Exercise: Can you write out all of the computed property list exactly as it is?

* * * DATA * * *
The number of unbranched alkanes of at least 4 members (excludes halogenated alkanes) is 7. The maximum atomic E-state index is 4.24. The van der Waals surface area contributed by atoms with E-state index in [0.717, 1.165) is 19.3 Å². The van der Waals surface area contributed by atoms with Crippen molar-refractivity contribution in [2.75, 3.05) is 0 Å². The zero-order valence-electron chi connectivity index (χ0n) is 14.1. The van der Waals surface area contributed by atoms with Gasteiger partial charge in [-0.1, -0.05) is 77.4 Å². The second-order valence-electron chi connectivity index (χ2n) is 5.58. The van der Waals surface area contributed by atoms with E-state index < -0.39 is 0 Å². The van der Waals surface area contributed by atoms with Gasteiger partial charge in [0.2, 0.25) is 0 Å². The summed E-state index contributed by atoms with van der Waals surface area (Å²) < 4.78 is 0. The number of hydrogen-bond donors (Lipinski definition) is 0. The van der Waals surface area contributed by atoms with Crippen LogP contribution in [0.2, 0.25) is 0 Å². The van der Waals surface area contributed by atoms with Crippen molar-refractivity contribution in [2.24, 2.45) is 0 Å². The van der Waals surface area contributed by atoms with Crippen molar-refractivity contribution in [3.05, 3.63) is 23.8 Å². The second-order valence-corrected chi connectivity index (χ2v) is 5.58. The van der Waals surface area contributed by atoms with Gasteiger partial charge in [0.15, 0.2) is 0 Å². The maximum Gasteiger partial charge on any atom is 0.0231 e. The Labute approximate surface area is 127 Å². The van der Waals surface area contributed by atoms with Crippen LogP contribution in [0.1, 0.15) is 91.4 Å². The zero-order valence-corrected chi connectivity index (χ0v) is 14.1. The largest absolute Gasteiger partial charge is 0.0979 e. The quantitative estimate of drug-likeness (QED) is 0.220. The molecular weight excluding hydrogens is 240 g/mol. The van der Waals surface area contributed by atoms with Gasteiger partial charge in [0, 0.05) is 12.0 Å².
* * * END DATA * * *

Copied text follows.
The number of unbranched alkanes of at least 4 members (excludes halogenated alkanes) is 7. The maximum atomic E-state index is 4.24. The van der Waals surface area contributed by atoms with E-state index in [0.717, 1.165) is 19.3 Å². The van der Waals surface area contributed by atoms with Crippen molar-refractivity contribution in [2.75, 3.05) is 0 Å². The zero-order valence-electron chi connectivity index (χ0n) is 14.1. The van der Waals surface area contributed by atoms with Gasteiger partial charge in [-0.1, -0.05) is 77.4 Å². The second-order valence-electron chi connectivity index (χ2n) is 5.58. The van der Waals surface area contributed by atoms with E-state index < -0.39 is 0 Å². The van der Waals surface area contributed by atoms with Gasteiger partial charge in [0.2, 0.25) is 0 Å². The summed E-state index contributed by atoms with van der Waals surface area (Å²) < 4.78 is 0. The number of hydrogen-bond donors (Lipinski definition) is 0. The van der Waals surface area contributed by atoms with Crippen LogP contribution in [0.2, 0.25) is 0 Å². The van der Waals surface area contributed by atoms with Crippen molar-refractivity contribution in [2.24, 2.45) is 0 Å². The van der Waals surface area contributed by atoms with Crippen molar-refractivity contribution in [3.05, 3.63) is 23.8 Å². The second-order valence-corrected chi connectivity index (χ2v) is 5.58. The van der Waals surface area contributed by atoms with Gasteiger partial charge in [0.15, 0.2) is 0 Å². The maximum Gasteiger partial charge on any atom is 0.0231 e. The Labute approximate surface area is 127 Å². The van der Waals surface area contributed by atoms with Crippen LogP contribution in [0.1, 0.15) is 91.4 Å². The zero-order valence-corrected chi connectivity index (χ0v) is 14.1. The largest absolute Gasteiger partial charge is 0.0979 e. The quantitative estimate of drug-likeness (QED) is 0.220. The molecular weight excluding hydrogens is 240 g/mol. The van der Waals surface area contributed by atoms with Gasteiger partial charge in [0, 0.05) is 12.0 Å².